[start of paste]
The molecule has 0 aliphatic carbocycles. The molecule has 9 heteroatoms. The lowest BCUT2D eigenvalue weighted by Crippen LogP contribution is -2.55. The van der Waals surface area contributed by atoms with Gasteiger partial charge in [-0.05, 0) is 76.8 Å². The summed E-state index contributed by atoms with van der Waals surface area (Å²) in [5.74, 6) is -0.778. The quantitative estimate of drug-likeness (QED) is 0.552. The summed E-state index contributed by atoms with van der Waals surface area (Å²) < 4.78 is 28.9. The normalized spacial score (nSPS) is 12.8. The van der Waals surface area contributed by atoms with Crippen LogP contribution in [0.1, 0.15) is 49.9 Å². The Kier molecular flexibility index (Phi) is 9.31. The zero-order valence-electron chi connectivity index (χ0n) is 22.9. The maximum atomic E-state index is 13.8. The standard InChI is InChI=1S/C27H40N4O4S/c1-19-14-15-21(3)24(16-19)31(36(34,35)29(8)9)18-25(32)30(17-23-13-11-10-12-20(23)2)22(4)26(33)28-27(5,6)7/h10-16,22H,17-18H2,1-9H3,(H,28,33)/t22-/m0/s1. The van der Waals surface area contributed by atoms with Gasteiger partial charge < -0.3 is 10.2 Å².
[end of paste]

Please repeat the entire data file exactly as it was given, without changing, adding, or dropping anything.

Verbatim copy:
The molecule has 0 aliphatic carbocycles. The molecule has 9 heteroatoms. The lowest BCUT2D eigenvalue weighted by Crippen LogP contribution is -2.55. The van der Waals surface area contributed by atoms with Gasteiger partial charge in [-0.05, 0) is 76.8 Å². The summed E-state index contributed by atoms with van der Waals surface area (Å²) in [5.74, 6) is -0.778. The quantitative estimate of drug-likeness (QED) is 0.552. The summed E-state index contributed by atoms with van der Waals surface area (Å²) < 4.78 is 28.9. The normalized spacial score (nSPS) is 12.8. The van der Waals surface area contributed by atoms with Crippen LogP contribution in [0.1, 0.15) is 49.9 Å². The Kier molecular flexibility index (Phi) is 9.31. The zero-order valence-electron chi connectivity index (χ0n) is 22.9. The maximum atomic E-state index is 13.8. The standard InChI is InChI=1S/C27H40N4O4S/c1-19-14-15-21(3)24(16-19)31(36(34,35)29(8)9)18-25(32)30(17-23-13-11-10-12-20(23)2)22(4)26(33)28-27(5,6)7/h10-16,22H,17-18H2,1-9H3,(H,28,33)/t22-/m0/s1. The van der Waals surface area contributed by atoms with Gasteiger partial charge < -0.3 is 10.2 Å².